At the International Congress of Mathematicians, which will be held in 2022 in St. Petersburg (ICM2022), the Olga Alexandrovna Ladyzhenskaya medal will be awarded for the first time.
Three education experts offer advice to parents in helping their children make the transition back to school after the pandemic break and a year of virtual/hybrid learning.
Research led by a Wayne State University Department of Mathematics professor is aiding researchers in Wayne State’s Department of Psychiatry and Behavioral Neurosciences in analyzing fMRI data. fMRI is the preeminent class of signals collected from the brain in vivo and is irreplaceable in the study of brain dysfunction in many medical fields, including psychiatry, neurology and pediatrics.
Keri Valentine, an associate professor of mathematics education at West Virginia, has turned to Pac-Man and Picasso as new ways of engaging students in math learning.
The Mathematics and Computer Sciences Division of the Council on Undergraduate Research announces the 2021 recipients of its Faculty Mentor Awards, which honor mentors for their success in mentoring undergraduate researchers.
In her May 12 webcast as part of the Perimeter Institute Public Lecture Series, Emily Riehl will explore the fascinating mathematics providing solutions to a matchmaker’s dilemma.
On Wednesday, May 5 at 7 pm ET, Perimeter Institute presents a special public talk by Harvard University’s L. Mahadevan, who will explain how the intersections of physics, biology, and mathematics are unveiling the amazing complexity of life.
A new online mathematics tutoring program at West Virginia University is helping students navigate virtual learning.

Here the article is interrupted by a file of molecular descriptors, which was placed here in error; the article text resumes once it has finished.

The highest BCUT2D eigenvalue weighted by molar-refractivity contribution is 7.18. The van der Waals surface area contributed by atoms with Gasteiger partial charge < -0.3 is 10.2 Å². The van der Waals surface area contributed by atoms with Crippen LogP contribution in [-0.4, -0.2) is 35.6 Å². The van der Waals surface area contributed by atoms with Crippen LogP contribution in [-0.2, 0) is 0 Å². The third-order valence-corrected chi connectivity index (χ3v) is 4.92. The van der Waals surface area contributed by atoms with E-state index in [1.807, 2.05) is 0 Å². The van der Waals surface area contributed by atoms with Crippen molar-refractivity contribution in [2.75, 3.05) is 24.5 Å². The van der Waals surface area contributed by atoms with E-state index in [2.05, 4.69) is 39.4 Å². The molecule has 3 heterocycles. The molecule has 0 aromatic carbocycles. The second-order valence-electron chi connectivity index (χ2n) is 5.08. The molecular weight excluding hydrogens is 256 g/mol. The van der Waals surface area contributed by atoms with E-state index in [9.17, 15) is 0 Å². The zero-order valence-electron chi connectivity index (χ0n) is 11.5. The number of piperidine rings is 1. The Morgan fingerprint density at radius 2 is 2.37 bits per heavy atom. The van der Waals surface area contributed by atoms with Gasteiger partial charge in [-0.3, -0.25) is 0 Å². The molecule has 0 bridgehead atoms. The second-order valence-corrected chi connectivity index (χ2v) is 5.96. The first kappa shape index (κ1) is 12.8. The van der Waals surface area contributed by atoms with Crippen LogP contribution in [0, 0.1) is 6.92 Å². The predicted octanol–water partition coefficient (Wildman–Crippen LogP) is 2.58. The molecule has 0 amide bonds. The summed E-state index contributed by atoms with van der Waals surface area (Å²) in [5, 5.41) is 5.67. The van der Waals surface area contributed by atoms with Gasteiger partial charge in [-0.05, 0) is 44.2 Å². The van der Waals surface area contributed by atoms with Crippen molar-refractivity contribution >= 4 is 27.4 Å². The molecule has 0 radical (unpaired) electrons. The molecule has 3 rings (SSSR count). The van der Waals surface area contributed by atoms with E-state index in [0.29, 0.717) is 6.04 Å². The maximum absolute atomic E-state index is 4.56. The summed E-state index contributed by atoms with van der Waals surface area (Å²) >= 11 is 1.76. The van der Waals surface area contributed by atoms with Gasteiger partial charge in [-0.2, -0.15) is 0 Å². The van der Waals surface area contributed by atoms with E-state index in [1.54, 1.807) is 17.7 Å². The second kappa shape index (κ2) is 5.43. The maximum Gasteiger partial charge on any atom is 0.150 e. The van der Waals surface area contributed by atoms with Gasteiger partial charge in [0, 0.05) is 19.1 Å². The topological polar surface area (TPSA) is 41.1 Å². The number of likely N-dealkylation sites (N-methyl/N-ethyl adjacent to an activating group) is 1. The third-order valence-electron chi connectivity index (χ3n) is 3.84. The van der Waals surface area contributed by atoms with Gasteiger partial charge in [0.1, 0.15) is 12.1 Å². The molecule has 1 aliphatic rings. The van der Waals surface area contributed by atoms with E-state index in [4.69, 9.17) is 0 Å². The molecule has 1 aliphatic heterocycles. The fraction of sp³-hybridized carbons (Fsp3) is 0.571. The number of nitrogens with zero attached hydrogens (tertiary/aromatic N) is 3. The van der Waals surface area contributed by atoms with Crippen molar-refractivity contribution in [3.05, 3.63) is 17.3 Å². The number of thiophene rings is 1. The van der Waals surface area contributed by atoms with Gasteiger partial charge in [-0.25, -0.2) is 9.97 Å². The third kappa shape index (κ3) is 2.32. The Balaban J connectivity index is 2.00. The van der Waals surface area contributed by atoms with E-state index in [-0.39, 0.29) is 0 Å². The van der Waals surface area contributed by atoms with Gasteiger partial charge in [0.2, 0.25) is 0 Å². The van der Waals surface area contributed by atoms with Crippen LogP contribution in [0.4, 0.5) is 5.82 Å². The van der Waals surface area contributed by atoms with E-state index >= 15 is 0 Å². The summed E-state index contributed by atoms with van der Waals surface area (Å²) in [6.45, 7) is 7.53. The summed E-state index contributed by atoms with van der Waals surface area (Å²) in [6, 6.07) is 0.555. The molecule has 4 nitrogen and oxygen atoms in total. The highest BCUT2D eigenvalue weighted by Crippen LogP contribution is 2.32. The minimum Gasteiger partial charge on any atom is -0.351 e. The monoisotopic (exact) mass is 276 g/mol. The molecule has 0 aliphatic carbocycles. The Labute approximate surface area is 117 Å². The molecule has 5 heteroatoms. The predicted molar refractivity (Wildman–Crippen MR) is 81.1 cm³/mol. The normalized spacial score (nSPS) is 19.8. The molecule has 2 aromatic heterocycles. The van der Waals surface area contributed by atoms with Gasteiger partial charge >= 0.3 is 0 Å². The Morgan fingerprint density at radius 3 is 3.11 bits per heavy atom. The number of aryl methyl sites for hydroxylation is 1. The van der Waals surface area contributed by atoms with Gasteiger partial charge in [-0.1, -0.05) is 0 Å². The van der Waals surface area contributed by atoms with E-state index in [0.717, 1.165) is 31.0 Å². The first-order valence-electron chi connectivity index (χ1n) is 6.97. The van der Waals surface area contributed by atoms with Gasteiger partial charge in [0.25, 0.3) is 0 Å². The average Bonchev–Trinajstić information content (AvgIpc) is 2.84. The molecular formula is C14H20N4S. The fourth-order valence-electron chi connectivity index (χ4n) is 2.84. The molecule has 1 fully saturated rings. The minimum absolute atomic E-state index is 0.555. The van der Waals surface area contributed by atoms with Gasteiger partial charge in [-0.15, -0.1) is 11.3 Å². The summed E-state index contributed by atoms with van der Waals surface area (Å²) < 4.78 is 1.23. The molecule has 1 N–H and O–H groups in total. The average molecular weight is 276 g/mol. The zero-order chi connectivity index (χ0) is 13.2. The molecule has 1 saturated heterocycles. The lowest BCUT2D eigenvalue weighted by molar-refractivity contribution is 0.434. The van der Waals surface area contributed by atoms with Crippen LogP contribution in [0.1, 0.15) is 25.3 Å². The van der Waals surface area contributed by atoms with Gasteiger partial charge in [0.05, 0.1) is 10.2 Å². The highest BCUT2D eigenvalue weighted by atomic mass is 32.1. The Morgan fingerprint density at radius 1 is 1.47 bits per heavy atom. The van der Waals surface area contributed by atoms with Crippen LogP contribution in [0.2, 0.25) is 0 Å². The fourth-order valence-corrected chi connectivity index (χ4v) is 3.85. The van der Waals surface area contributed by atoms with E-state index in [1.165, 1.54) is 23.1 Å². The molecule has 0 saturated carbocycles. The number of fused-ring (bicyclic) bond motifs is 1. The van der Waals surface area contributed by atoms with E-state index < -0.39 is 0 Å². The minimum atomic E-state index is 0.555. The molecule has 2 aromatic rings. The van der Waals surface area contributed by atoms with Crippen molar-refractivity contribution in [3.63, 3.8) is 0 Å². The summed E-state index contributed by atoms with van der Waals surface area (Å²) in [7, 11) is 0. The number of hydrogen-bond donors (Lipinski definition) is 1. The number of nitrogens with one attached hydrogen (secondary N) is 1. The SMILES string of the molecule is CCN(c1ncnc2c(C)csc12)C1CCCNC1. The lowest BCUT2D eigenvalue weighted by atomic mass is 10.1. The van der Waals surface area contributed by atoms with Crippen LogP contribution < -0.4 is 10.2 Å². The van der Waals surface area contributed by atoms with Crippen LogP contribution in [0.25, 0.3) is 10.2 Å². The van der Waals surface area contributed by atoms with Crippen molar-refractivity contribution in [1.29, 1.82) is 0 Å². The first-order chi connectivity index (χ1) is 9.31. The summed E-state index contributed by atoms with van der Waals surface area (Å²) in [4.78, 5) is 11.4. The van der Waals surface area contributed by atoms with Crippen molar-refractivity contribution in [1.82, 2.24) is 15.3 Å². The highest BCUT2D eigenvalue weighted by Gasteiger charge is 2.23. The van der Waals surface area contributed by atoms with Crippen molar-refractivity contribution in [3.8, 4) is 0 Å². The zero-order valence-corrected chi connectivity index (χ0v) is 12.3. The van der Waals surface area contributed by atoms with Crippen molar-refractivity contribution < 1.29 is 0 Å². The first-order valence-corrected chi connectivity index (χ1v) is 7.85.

Via a virtual public poster session on April 28, undergraduate researchers from colleges and universities in 42 states and the District of Columbia will share their research projects in the 2021 Posters on the Hill event, sponsored by the Council on Undergraduate Research.
The Psychology Division of the Council on Undergraduate Research announces the 2021 recipients of its Psychology Research Awards. The recipients are undergraduate students conducting original psychological research, who receive awards of up to $500 per project.
Mathematicians and engineers at the University of Utah have teamed up to show how ultrasound waves can organize carbon particles in water into a sort of pattern that never repeats. The results, they say, could result in materials called “quasicrystals” with custom magnetic or electrical properties.
In presentations at the American Association for the Advancement of Science’s annual meeting, researchers argued that mathematics can help explain and predict those breakdowns, potentially offering new ways of treating the systems to prevent or fix them when things go wrong.
Irvine, Calif., Feb. 17, 2020 — An interdisciplinary team of biologists and mathematicians at the University of California, Irvine has developed a new tool to help decipher the language cells use to communicate with one another. In a paper published today in Nature Communications, the researchers introduce CellChat, a computational platform that enables the decoding of signaling molecules that transmit information and commands between the cells that come together to form biological tissues and even entire organs.
Using AI and computer automation, Technion researchers have developed a “conjecture generator” that creates mathematical conjectures, which are considered to be the starting point for developing mathematical theorems. They have already used it to generate a number of previously unknown formulas.
Jerry and Sherri Damerow, longtime supporters of Science, Technology, Engineering, and Mathematics (STEM) education in Arkansas, have made a planned gift of $1 million to support scholarships for science majors at the University of Arkansas at Little Rock. The gift will benefit the Jerry and Sherri Damerow Endowed Science Scholarship, which provides scholarships for students majoring in astronomy, biology, chemistry, mathematics, physics, and Earth Science.
Students who attend the Georgia Prekindergarten Program are more likely to achieve in mathematics than those who do not attend pre-K, according to a new study by the University of Georgia.
Greater sports participation among Aboriginal and Torres Strait Islander children is linked with better academic performance, according to new research from the University of South Australia.